The London conundrum: higher salaries versus increased living costs
Living in London is a prospect that has always polarised opinion. To some, it is the opportunity to dwell in one of the most exciting and vibrant cities in the world, with a wealth of employment, cultural, culinary, historical and sporting attractions making it a great place to live.
To others, London is crowded, noisy, polluted, impersonal and, above all, expensive, making it a place to relocate away from rather than move into.
Of course, opinions may be coloured by one's starting position, with born-and-bred Londoners used to everything that comes with life in the capital and many living elsewhere having a negative image of anything within the M25.
Quite aside from the lifestyle appeal, people who move to London primarily do so for economic reasons. However, this requires finding somewhere to live, which is for most people the biggest financial challenge that living in the capital brings, whether seeking to buy or rent.
The balancing act involved has been highlighted by the Resolution Foundation thinktank's Earnings Outlook, which was published on March 28th. The survey looked at how pay growth, while often expressed in average pay rate increases across the workforce as a whole, can be much larger when people move jobs, not least as higher pay is a prime motivator for doing so.
It found that moving to London for a job, not surprisingly, brings the greatest salary boost, with this being worth an 18 per cent jump in 2015-16. This represents an increase on the 15 per cent bonus in 2007-08.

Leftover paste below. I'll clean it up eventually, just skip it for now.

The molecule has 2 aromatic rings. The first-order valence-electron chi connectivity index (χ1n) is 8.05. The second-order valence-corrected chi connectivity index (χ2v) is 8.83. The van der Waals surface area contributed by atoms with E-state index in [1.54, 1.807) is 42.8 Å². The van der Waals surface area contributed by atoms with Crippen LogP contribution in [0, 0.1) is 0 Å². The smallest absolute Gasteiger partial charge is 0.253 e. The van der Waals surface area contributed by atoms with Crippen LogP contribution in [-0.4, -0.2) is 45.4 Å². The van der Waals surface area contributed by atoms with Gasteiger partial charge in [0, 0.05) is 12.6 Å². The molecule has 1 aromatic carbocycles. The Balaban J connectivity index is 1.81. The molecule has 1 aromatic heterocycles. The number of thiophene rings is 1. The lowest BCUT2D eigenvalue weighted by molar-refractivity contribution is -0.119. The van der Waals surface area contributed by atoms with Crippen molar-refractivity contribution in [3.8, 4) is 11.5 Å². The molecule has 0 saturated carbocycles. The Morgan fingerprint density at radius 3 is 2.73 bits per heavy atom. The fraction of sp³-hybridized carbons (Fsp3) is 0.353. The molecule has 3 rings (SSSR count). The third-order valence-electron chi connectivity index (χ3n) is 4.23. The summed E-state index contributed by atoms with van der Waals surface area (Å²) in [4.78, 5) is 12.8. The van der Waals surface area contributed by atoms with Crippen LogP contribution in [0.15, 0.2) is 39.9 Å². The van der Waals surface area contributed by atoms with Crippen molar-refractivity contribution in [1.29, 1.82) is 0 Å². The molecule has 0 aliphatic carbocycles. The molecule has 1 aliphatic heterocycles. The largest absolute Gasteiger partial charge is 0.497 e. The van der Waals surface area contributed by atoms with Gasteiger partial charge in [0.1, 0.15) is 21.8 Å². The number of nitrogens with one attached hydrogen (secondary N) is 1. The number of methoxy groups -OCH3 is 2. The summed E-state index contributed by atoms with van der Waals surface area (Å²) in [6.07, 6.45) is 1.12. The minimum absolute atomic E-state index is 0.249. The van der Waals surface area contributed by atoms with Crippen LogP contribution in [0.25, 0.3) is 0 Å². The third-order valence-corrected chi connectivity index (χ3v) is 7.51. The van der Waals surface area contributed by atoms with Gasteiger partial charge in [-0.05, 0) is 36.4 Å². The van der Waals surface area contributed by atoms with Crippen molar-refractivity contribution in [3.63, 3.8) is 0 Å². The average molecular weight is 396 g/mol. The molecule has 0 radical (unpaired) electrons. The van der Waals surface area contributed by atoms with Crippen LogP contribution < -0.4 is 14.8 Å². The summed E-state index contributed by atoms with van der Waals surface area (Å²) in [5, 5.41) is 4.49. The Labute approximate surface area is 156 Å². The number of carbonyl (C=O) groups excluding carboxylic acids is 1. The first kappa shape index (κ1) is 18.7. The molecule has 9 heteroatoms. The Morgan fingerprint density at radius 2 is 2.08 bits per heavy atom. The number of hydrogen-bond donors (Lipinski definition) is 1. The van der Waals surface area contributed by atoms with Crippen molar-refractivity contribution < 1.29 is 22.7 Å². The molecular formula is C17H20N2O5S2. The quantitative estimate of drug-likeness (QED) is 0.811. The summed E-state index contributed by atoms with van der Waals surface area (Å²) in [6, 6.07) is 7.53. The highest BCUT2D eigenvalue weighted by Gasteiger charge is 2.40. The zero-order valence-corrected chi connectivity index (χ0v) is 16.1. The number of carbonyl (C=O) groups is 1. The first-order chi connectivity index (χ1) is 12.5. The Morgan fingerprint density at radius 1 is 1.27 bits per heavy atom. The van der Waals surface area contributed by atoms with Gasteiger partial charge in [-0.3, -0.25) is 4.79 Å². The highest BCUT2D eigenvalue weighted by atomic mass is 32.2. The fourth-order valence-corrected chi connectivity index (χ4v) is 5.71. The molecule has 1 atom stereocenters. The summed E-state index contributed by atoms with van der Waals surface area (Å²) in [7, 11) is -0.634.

However, before workers heading to the 'big smoke' can start counting their extra cash, they have to factor in living costs.
Indeed, despite the increased boost to income gained from taking up a London job, living costs, including those of renting or buying, more than cancel it out. For this reason, the number of people moving to the capital for work has not risen over the last decade.
Overall, the Resolution Foundation noted, the impact of higher living costs is such that, even though pay is £5 an hour more in London, people living in the south-west are still better off.
Nor are matters any better in the adjacent south-east, as housing costs are also high there, not to mention the extra commuting costs of travelling to and from London jobs.
The Foundation concluded that this sends out two messages: firstly, that something needs to be done about productivity away from London in order to ensure more of the high-paid, attractive jobs are located elsewhere. But it also called for action to address housing costs in the metropolis.
Senior economic analyst at the Resolution Foundation Steve Clarke said: “It says something about the scale of London’s housing crisis that even 20 per cent pay rises can’t persuade more people to move to jobs in the capital."
This picture is compounded by the latest long-term figures on rental costs across the UK. A survey by Rightmove has shown these have jumped by 25 per cent in London, compared with 16 per cent across the rest of Britain.
Of course, the picture is a little more complicated than that, with huge variations. Even in London, for instance, there has been very little change in fashionable areas like Barnes and Chelsea, while Hackney has seen a 63 per cent increase, the highest in the country, which Rightmove attributed to the economic benefits of the 2012 Olympics.
Similarly, while the list of the top ten areas for rent rises includes Edinburgh and Dundee, most of them are in Kent and Hertfordshire, demonstrating that for renters commuting into London from the home counties, costs remain very high and rising.